The key to truly maximizing these new points of purchase is to create complementary retail experiences. There are many core competencies that brick-and-mortar retailers and delivery platforms can focus on in the future to create this symbiotic relationship. A key advantage brick-and-mortar stores have is their ability to meet customers face to face and build personal relationships from direct interactions. DTC retailers, on the other hand, benefit from velocity, as online conversion is a faster route than in-store shopping. Different consumers prefer different experiences; and neither sales channel needs to suffer from the success of the other. In fact, both parties can claim a meaningful stake in this retail boom if they find ways to synergize together.
Dispensaries can draw inspiration from recent partnerships and activations seen in mainstream retailers. As more cannabis consumers lean into DTC delivery for everyday essentials, we could see a rise in experiential brick-and-mortar dispensaries, which encourage consumers to stay longer in the store, deepen their understanding of the cannabis plant and learn about their favorite brands’ values. Brands aiming to target particular audiences can also launch exclusive dispensary partnerships or popups in coveted markets and allow DTC platforms to sponsor these partnerships or deliver exclusive products to certain zip codes. Finally, brands, retailers and delivery companies can utilize a hybrid model where brick-and-mortar dispensaries act as pickup hubs for partner brands and DTC platforms. In this scenario, DTC platforms can even direct consumers to their closest dispensary if a particular item is out of stock on the delivery site and make product recommendations at the store based on their previous purchases. In the future, brick-and-mortar and DTC retailers can work together to lift each other up in the cannabis space by capitalizing on their respective strengths.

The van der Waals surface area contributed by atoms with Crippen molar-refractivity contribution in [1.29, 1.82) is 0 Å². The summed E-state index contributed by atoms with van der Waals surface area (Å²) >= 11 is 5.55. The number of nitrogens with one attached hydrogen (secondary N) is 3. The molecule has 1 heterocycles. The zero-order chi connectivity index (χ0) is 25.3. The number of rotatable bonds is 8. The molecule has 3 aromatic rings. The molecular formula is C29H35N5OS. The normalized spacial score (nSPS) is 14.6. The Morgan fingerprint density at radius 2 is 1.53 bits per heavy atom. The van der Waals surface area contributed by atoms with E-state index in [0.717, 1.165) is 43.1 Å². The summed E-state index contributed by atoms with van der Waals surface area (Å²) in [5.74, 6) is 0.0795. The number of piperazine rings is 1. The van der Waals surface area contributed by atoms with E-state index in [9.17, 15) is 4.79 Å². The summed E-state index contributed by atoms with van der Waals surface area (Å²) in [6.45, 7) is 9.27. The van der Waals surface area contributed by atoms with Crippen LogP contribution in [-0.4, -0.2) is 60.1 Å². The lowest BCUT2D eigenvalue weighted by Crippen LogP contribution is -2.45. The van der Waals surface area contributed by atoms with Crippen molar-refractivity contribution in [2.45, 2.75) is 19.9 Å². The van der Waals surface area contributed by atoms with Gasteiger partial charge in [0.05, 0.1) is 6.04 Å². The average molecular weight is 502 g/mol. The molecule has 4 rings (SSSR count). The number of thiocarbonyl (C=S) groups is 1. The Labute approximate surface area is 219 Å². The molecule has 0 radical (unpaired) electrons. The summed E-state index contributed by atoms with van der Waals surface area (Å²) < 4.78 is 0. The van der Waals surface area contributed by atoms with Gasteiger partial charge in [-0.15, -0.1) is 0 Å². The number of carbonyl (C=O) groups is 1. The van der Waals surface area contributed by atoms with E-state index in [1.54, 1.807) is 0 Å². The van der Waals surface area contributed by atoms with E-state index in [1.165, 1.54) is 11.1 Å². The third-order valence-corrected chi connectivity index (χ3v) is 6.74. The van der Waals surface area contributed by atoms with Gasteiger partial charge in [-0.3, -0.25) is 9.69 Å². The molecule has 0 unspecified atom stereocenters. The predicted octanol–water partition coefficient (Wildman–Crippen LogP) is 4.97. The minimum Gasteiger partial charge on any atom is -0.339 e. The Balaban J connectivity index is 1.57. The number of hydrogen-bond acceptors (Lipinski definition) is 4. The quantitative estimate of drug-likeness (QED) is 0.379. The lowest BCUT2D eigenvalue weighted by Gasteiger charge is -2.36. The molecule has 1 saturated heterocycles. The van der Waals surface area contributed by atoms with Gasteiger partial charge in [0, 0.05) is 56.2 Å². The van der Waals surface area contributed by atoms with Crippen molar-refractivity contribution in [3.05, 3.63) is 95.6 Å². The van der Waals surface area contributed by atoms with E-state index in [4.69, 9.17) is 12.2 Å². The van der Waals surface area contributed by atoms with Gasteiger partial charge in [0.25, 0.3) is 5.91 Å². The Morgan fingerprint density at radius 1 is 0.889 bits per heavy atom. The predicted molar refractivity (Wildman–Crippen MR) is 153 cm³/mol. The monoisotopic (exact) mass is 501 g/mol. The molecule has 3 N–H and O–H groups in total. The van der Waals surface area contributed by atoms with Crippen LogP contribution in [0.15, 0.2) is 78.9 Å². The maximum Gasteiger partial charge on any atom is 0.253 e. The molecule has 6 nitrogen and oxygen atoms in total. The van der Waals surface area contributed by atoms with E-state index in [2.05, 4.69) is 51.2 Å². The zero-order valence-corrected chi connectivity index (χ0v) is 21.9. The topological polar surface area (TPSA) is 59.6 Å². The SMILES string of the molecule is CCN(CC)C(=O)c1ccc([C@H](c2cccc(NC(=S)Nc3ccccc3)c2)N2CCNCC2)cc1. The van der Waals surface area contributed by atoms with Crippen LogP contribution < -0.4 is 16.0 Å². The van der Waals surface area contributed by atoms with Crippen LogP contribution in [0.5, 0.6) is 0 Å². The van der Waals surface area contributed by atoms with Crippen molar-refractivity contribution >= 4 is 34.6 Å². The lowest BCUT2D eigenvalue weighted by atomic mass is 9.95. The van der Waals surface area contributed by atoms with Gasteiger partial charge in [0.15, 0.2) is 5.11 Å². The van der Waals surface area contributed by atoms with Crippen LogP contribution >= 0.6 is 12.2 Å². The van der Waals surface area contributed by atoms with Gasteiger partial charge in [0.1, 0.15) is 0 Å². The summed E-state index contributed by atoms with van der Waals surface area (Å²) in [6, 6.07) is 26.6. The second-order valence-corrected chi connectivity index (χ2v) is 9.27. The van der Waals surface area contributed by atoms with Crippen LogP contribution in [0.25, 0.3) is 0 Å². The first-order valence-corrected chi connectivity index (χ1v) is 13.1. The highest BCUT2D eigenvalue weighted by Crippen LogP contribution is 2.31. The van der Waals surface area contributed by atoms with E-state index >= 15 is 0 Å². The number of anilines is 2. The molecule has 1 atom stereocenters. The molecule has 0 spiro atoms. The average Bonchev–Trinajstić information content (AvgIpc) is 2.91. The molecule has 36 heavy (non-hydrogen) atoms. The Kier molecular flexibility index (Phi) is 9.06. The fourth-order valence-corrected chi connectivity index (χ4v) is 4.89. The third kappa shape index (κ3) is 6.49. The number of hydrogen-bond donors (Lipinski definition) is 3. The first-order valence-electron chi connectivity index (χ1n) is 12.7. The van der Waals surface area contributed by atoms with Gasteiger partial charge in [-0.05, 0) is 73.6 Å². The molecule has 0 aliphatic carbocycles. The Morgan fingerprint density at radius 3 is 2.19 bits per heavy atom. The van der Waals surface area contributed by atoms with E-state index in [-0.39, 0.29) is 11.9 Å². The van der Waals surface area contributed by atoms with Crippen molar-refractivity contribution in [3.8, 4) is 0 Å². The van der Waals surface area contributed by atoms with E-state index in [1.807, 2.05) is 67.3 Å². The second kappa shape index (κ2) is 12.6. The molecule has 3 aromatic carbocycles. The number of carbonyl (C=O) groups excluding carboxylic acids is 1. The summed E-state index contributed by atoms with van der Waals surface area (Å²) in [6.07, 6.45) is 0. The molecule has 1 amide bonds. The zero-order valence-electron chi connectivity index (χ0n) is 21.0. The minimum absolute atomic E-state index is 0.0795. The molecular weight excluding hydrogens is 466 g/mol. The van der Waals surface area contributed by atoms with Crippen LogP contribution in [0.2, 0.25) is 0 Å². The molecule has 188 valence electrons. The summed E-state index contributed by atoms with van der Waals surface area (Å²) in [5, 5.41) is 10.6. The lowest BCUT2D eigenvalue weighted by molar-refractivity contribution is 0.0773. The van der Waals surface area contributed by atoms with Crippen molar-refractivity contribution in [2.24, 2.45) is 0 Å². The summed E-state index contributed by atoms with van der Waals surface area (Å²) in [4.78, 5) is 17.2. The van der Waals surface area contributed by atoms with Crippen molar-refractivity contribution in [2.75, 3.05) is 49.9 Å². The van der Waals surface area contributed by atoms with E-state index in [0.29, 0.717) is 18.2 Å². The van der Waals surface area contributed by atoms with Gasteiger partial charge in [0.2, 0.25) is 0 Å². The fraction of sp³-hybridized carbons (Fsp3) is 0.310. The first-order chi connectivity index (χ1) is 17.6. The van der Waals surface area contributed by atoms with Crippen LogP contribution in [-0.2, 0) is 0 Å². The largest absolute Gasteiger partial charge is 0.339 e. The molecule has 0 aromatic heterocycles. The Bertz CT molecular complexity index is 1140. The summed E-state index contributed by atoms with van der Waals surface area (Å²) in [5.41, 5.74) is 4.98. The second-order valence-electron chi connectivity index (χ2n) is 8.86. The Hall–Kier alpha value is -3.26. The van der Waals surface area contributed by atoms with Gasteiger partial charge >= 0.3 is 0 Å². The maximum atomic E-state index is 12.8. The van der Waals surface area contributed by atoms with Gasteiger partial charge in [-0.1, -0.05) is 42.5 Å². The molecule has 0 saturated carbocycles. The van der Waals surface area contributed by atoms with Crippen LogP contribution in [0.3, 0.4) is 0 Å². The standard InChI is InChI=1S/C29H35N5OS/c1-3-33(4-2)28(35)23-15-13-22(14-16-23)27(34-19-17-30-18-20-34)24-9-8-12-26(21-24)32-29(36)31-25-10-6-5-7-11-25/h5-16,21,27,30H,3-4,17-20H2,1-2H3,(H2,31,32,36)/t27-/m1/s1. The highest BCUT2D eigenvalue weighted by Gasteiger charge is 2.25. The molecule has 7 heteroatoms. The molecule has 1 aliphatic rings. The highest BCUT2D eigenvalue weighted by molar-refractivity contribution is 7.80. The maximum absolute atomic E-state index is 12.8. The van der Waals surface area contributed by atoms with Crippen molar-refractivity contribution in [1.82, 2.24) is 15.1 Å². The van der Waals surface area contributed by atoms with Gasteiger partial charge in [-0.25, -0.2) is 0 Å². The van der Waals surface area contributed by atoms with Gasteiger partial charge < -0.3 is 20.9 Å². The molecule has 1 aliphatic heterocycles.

DTC retail and the national cannabis market
Expanded consumer access via DTC retail will impact the national cannabis market, especially when federal legalization and interstate commerce finally comes online. Cannabis has a long shelf life and does not need to be consumed within a short time of purchase, making it the perfect product for delivery. Regulated cannabis in the U.S. is a $21 billion market in 2021 and the total market size (regulated and unregulated) is $100 billion. Therefore, it is safe to assume that the DTC market is worth $80 billion of the total addressable market. Given the growing influence of the convenience economy, cannabis operators, including both retailers and brands, should be looking to increase access faster across the country—and DTC models are the fastest way to get their products to market.
DTC delivery will undoubtedly become an indispensable part of the next retail boom. It is essential that brands, dispensaries and delivery platforms work together to ensure that consumers and all members of the retail community play a meaningful role in the next iteration of this industry and create truly modern experiences for mainstream consumers.
Source: Benzinga article.